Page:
On January 26, Dutch parliamentarian Van Dijk asked the Ministry of Foreign Affairs about the number of political prisoners in Turkey, the maltreatment they are subjected to, the health problems of Aysel Tuğluk, Osman Kavala who is not released despite the ECtHR rulings, and whether Turkey acted in line with international conventions. In his response, Minister of Foreign Affairs W.B. Hoekstra said that the Dutch government is aware that sick prisoners in Turkey had limited access to health care and personal hygiene and that the Dutch government was committed to improving detention conditions in Turkey through a project of the Council of Europe focused on strengthening external control of penal institutions.
Van Dijk’s first question concerned the number of political prisoners in Turkey and what the Dutch government’s policy is regarding them. The Dutch Foreign Affairs replied that it did not have reliable figures, stating, “The Dutch government remains deeply concerned about the rule of law and the state of human rights in Turkey. Human rights, including freedom of expression and the right to a fair trial, are the cornerstones of Dutch foreign policy. The Dutch government promotes these concepts internationally, in multilateral and bilateral talks, as well as in official discussions with Turkish authorities.”
PRISONERS HAVE LIMITED ACCESS TO HEALTHCARE AND HYGIENE
Responding to the question of whether the Dutch government objected to the Turkish authorities about the prolonged detention of Osman Kavala, Minister Hoekstra said that the Dutch government agreed with the Council of Europe in line with the ECtHR rulings. Hoekstra expressed their endorsement of EU High Representative Joseph Borrell’s statement that the EU is concerned about the Turkish non-compliance with the ECtHR rulings. “Dutch officials monitor the hearings of the case against Mr. Kavala, and the Dutch government regularly expresses these concerns in bilateral and multilateral encounters,” the Minister of Foreign Affairs said.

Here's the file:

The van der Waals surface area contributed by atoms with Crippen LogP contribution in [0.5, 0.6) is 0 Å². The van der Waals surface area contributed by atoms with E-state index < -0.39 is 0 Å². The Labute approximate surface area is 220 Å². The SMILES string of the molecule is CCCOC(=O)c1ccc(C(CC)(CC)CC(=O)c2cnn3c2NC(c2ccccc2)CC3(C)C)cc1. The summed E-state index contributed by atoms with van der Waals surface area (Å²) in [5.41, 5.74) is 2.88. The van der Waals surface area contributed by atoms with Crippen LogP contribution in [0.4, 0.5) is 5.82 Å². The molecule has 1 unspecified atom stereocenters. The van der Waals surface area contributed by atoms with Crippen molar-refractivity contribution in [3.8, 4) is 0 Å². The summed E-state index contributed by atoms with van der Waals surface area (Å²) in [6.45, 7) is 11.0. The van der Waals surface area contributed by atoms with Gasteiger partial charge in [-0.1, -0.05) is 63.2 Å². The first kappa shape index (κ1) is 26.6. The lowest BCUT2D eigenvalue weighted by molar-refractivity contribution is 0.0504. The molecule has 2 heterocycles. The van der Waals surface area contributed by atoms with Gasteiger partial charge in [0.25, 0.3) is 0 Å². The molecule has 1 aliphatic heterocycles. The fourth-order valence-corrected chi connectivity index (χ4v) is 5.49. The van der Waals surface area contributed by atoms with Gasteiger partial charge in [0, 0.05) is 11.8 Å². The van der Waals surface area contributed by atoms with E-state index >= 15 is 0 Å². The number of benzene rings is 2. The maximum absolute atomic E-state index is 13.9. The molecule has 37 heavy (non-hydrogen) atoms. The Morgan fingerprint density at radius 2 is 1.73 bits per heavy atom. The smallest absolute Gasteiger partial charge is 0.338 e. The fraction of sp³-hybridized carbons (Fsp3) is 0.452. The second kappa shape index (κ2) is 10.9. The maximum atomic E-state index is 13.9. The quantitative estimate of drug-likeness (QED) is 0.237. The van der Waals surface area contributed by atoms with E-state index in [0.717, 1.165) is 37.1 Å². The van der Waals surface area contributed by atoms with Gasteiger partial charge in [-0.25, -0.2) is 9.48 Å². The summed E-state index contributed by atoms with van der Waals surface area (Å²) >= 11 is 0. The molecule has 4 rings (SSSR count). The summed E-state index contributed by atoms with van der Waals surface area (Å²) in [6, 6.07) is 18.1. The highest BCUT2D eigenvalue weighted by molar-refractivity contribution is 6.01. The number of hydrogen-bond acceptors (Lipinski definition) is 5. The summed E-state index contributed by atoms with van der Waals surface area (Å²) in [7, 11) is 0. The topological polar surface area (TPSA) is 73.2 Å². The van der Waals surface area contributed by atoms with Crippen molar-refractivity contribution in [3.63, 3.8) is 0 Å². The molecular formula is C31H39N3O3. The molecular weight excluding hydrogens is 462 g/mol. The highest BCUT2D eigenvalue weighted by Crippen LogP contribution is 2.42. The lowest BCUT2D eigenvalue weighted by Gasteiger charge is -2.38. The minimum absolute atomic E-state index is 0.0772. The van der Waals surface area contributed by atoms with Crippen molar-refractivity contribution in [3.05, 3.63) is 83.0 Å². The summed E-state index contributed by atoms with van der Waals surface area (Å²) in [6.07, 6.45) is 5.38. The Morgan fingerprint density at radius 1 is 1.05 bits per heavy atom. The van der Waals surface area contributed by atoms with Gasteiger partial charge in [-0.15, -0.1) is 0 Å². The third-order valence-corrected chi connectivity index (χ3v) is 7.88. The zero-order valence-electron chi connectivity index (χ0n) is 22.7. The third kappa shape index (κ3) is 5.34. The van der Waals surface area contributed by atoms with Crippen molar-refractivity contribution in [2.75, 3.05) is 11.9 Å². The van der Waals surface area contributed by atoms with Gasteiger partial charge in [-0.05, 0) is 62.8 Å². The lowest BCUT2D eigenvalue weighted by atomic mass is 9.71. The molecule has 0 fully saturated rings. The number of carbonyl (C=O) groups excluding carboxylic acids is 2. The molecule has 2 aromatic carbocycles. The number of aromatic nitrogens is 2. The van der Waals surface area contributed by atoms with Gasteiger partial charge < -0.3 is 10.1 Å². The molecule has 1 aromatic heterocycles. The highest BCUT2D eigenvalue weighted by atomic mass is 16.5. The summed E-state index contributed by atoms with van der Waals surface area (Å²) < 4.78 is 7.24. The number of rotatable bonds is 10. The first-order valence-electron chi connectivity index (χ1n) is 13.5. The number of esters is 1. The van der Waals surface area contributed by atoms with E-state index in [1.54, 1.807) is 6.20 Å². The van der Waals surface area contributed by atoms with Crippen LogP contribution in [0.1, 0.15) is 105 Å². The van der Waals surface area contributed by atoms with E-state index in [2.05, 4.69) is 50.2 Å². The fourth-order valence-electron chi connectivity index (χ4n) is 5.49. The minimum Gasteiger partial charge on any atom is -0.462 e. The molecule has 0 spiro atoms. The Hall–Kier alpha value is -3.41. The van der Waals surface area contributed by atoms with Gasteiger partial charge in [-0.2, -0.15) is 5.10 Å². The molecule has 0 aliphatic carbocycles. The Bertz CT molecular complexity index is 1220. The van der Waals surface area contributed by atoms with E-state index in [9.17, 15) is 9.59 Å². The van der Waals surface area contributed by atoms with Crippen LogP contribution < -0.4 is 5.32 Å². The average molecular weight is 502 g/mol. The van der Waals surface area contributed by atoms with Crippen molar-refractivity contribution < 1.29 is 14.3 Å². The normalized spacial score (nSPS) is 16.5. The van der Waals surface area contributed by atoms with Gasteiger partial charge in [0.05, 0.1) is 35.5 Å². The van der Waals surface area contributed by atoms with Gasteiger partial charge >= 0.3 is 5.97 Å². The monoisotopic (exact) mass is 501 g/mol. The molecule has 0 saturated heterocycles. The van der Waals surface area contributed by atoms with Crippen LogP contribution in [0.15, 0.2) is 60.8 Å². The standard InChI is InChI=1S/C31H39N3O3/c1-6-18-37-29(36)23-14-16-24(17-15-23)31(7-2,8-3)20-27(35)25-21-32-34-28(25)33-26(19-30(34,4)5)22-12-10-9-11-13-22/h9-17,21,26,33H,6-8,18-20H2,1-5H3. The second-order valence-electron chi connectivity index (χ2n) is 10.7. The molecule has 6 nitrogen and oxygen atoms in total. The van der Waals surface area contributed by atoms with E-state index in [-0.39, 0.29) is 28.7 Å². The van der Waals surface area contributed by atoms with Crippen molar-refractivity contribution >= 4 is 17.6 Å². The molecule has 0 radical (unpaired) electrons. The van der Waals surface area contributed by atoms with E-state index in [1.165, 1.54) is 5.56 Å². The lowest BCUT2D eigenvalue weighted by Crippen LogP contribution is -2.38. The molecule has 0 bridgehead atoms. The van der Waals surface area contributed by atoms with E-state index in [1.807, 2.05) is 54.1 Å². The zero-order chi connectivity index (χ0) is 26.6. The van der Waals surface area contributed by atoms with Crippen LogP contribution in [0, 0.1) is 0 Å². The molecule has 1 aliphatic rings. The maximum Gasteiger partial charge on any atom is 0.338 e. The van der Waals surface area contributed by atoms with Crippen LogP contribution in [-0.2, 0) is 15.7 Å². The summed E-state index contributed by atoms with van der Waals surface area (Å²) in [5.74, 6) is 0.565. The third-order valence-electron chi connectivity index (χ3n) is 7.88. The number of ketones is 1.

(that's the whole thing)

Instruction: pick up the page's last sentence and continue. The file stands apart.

Answering the question about the number of sick prisoners in Turkey, Minister Hoekstra said that “neutral, non-biased figures are not available”. He added that the Dutch government is aware that sick prisoners “have limited access to health services and personal hygiene”.
IMPROVING CONDITIONS OF DETENTION IN TURKEY
Parliamentarian Van Dijk also raised concern about the situation of former deputy Aysel Tuğluk. “Do you know that former deputy Aysel Tuğluk has not been released since December 2016, despite her severe illness?” Van Dijk asked. He also reiterated the HDP European Representation’s call for urgent action regarding Aysel Tuğluk and sick prisoners.
“The government is aware of the situation of Ms. Tuğluk and her case is being followed by the embassy in Ankara. According to the latest information received by the Dutch government, Tuğluk requested an additional health check by an impartial committee. The Dutch government regularly raises concerns about the human rights situation in Turkey and will continue to do so in a European and international context. As stated in answer 4, the government is aware that prisoners’ access to health care is limited in Turkey. The Dutch government endorses the objectives of the EU Action Plan of 2020 for Human Rights and Democracy, which explicitly advocates improving the conditions of detainees in third countries. In this regard, the Dutch government is committed to improving detention conditions in Turkey through a project of the Council of Europe focused on strengthening external control of penal institutions.”
Source: ANF English